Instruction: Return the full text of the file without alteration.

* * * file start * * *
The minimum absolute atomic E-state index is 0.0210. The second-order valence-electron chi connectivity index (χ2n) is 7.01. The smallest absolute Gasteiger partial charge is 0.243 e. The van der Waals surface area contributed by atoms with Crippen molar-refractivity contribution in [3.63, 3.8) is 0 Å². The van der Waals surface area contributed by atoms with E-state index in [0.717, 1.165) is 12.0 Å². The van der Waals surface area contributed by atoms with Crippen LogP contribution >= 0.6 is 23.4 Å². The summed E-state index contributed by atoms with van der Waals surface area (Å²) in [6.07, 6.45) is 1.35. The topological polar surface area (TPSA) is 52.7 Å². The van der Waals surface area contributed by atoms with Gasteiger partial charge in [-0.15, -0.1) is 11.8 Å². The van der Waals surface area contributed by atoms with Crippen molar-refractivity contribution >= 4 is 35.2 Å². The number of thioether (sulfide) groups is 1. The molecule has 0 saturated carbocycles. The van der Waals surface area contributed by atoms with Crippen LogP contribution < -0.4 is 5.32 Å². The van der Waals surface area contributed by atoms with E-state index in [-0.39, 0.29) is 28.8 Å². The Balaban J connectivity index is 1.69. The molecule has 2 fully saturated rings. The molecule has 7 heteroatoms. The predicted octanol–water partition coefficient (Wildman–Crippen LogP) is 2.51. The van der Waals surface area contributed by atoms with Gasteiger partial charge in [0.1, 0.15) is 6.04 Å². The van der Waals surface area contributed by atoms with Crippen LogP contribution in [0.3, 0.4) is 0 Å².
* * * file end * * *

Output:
The minimum absolute atomic E-state index is 0.0210. The second-order valence-electron chi connectivity index (χ2n) is 7.01. The smallest absolute Gasteiger partial charge is 0.243 e. The van der Waals surface area contributed by atoms with Crippen molar-refractivity contribution in [3.63, 3.8) is 0 Å². The van der Waals surface area contributed by atoms with E-state index in [0.717, 1.165) is 12.0 Å². The van der Waals surface area contributed by atoms with Crippen LogP contribution >= 0.6 is 23.4 Å². The summed E-state index contributed by atoms with van der Waals surface area (Å²) in [6.07, 6.45) is 1.35. The topological polar surface area (TPSA) is 52.7 Å². The van der Waals surface area contributed by atoms with Gasteiger partial charge in [-0.15, -0.1) is 11.8 Å². The van der Waals surface area contributed by atoms with Crippen molar-refractivity contribution >= 4 is 35.2 Å². The number of thioether (sulfide) groups is 1. The molecule has 0 saturated carbocycles. The van der Waals surface area contributed by atoms with Crippen LogP contribution < -0.4 is 5.32 Å². The van der Waals surface area contributed by atoms with E-state index in [-0.39, 0.29) is 28.8 Å². The Balaban J connectivity index is 1.69. The molecule has 2 fully saturated rings. The molecule has 7 heteroatoms. The predicted octanol–water partition coefficient (Wildman–Crippen LogP) is 2.51. The van der Waals surface area contributed by atoms with Gasteiger partial charge in [0.1, 0.15) is 6.04 Å². The van der Waals surface area contributed by atoms with Crippen LogP contribution in [0.3, 0.4) is 0 Å².